Materials and Methods

The subjects

In a hospital-based study, out of 136 oral cases, 18 (13.23%) lingual neoplasm cases (11 males and 7 females) registered at the Out-patient Department of Acharya Harihar Regional Cancer Centre (AHRCC), Cuttack, Odisha, India during May 2007 to May 2009 were included in this study. All the patients were referral cases, belonging to different regions of Odisha State. They did not have undergone either chemotherapy or radiotherapy. Detailed case-history including age, sex, oral site the nature and types of addiction of each individual was recorded prior to the collection of samples. Addicted individuals were habituated with different forms of tobacco and alcohol for more than 15 years. Age-group and sex matched non-addicted 18 healthy individuals were also included in this study as Control group. Thus, a total of 36 lingual cases were taken into account for this study.

Collection of samples and staining

Prior to the collection of sample, written consent of the respective subject was obtained. Two scalpel-scraped exfoliated cytosmears were collected from the affected site of the tongue on the pre cleaned-coded glass-slides. Collected cytosmears were fixed in 1:3 aceto-alcohols (1 part of glacial acetic acid and 3 parts of ethyl alcohol) immediately. A set of smears was stained with Papanicolaou’s stain and the other set was counterstained with Giemsa’s stain for cytopathological analysis. Stained slides were observed under Hunds-H500 light microscope fitted with a computer assisted Cat Cam 1.30 microscope camera. Photomicrographs were taken out as the supporting evidences.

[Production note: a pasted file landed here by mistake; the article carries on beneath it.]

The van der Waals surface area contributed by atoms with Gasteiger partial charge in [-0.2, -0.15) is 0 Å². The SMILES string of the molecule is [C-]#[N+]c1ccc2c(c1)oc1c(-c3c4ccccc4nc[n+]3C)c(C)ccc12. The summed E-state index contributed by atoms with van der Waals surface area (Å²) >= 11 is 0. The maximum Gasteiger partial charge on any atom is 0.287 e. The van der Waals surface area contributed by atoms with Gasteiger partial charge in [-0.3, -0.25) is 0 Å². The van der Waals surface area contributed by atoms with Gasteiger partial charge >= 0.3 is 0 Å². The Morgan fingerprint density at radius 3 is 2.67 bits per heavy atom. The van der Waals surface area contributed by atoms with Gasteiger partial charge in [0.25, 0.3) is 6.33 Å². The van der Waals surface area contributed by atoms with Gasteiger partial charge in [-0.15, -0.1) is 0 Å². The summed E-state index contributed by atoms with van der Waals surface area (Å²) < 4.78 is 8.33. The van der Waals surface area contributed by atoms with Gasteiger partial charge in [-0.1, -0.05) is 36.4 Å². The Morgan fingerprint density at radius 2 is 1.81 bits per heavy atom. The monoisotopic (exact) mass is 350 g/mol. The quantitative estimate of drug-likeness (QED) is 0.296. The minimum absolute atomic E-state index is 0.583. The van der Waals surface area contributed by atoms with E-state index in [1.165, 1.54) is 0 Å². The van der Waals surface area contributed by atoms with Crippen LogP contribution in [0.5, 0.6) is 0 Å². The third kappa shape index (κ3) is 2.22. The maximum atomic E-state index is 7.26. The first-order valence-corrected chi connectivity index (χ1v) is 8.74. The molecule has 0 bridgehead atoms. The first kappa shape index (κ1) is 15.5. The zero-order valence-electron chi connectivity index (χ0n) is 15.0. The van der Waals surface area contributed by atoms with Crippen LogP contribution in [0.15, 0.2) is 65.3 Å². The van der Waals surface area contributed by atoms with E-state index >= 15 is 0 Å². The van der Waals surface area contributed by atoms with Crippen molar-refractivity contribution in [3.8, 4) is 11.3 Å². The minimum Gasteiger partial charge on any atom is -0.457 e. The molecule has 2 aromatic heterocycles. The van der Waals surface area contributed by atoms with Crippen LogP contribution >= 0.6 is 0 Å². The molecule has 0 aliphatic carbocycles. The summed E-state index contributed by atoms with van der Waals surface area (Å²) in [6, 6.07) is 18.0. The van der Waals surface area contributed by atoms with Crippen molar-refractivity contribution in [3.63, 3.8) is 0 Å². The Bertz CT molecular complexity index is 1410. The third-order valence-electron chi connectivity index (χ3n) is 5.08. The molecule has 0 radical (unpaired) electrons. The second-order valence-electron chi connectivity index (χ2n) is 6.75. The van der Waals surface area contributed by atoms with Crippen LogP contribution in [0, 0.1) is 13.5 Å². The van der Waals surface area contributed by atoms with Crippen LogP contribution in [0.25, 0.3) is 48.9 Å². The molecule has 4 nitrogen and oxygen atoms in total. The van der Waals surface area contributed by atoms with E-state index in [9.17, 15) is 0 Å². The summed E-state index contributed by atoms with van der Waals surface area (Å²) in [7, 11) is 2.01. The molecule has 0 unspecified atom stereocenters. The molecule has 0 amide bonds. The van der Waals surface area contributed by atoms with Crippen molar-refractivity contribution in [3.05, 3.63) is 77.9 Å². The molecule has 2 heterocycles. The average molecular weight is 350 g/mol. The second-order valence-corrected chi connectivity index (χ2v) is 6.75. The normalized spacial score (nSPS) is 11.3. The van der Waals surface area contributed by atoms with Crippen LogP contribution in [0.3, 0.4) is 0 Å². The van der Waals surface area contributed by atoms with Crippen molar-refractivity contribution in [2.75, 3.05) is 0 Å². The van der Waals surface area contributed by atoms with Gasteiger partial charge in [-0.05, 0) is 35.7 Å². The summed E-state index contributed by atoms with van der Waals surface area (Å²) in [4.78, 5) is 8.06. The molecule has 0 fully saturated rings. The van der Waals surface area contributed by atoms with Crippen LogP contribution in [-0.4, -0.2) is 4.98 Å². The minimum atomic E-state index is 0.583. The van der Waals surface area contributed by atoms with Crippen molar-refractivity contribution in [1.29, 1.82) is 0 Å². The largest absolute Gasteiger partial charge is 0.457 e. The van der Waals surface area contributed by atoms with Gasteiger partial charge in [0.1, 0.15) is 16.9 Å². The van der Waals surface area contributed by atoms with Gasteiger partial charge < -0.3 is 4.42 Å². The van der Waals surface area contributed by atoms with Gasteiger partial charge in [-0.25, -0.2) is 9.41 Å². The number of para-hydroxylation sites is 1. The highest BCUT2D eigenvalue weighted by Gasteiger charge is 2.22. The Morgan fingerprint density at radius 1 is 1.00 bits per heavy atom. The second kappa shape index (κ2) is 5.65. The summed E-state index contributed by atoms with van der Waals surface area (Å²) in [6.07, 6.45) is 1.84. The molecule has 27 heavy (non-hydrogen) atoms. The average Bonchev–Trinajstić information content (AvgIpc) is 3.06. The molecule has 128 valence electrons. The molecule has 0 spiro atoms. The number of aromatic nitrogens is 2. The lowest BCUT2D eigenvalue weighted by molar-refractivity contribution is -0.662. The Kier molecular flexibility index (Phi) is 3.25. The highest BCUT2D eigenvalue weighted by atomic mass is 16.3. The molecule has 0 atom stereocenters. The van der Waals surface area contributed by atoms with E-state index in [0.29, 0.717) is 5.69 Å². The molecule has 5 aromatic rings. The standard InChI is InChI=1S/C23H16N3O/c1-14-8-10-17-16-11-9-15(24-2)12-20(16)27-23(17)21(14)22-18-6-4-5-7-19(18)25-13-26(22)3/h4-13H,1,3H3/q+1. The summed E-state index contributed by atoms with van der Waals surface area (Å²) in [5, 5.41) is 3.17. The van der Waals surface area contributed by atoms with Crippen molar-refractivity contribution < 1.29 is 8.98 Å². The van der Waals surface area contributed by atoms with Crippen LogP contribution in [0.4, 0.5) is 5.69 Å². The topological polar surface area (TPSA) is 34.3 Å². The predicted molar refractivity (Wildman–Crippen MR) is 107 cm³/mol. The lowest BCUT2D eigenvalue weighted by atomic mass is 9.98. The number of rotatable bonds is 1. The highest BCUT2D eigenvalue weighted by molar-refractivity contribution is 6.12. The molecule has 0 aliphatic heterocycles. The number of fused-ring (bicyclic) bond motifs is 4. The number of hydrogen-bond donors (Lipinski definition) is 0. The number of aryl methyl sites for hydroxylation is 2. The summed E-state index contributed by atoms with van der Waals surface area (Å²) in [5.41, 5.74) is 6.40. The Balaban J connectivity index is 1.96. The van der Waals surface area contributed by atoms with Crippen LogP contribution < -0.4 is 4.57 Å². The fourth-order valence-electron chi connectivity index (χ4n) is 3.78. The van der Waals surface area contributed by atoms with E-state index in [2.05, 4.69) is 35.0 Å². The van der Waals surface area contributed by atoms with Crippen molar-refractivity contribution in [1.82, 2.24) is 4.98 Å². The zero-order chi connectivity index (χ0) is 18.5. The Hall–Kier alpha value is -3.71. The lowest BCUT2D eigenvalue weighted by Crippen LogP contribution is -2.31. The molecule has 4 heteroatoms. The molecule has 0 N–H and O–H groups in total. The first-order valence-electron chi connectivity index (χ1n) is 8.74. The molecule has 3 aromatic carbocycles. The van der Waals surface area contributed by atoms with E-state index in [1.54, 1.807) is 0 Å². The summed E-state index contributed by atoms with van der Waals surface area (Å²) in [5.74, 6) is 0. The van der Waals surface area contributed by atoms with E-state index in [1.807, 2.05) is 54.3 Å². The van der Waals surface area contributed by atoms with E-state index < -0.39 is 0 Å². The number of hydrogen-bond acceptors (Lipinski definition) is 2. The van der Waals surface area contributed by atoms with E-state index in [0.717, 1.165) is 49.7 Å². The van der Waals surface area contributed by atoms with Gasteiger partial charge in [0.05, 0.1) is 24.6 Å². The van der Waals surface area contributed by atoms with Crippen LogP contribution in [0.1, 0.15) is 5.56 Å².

Statistical analysis

Out of 1000 observed cells, the cytological atypias were scored. Software package Palaeontological Statistics (PAST)®, Version 2.17 was used for statistical analysis. Z-test was carried out at 1% (p<0.01) level of confidence.

Ethical considerations

This study was approved (Reference No EC/UU-38832/2007) by the Subject Research Committee (SRC) of Utkal University, Bhubaneshwar, Odisha, India and necessary permission from the Director, AHRCC, Cuttack, Odisha, India was also obtained for the same purpose.


The cases: clinical aspects

Out of 136 collected samples, a total of 18 (13.23%) cases of lingual neoplasm (Figure 1) were recorded in our study. Among them 11 (61.1%) were male and 7 (38.9%) were female. Ten (55.5%) cases were with premalignant lesion and 8 (44.5%) were malignant. Four (22.2%) male and 2(11.1%) female were suffering from leukoplakia. Three (16.7%) male and 1(5.5%) female were with erythroplakia. Out of 8 malignant cases, 4(22.2%) were male and 4(22.2%) were female (Figure 2). Lateral borders (61.1%), such as left lateral border (LLB-33.3%) and right lateral border (RLB-27.8%) of the tongue were found to be the most common sites of lingual carcinogenesis. Dorsal mid-central (DMC) of the tongue was affected in 5 (27.8%) cases and the ventral of the tongue (VOT) was found to be the least (11.1%) affected site of tongue cancer in this study.


Figure 1: Human lingual neoplasm.


Figure 2: Sex-wise relative percentages of HLN cases with gross clinical stages.

Cervical Lymph Nodes (CLN) were observed in 12(66.7%) cases and absent in 6(33.3%) cases. Seventeen (94.4%) among 18 patients were addicted to different forms of tobacco and alcohol for more than 15 years and only one (5.6%) female (Case No 13) was non-addicted in 65 years of her life. The age of the patients was ranged from 34 year (Case no. 11) to 77 year (Case no. 9) with an average of 53.33 ± 12.17 year. A brief general attributes of the subjects is summarized in Table 1.

Attributes Male Female Total (%)
No of collected samples
Control 11 7 18 (50)
Affected 11 7 18 (50)
Age groupsin years
30-49 5 2 7 (38.9)
50-69 5 4 9 (50.0)
70-89 1 1 2 (11.1)
Leukoplakia 4 2 6 (33.3)
Erythroplakia 3 1 4 (22.2)
Malignant 4 4 8 (44.5)
CLN Positive 6 4 10 (55.5)
CLN Negative 5 3 8 (44.5)
Addiction pattern
Chewers/Snuff dippers 3 4 7 (38.9)
Smokers 3 Nil 3 (16.7)
Alcoholics 2 1 3 (16.7)
Mixed 3 1 4 (22.2)
Non-addicted Nil 1 1(5.5)
Labourer 5 4 9 (50.0)
Service 6 3 9 (50.0)

Table 1: General attributes of the patients.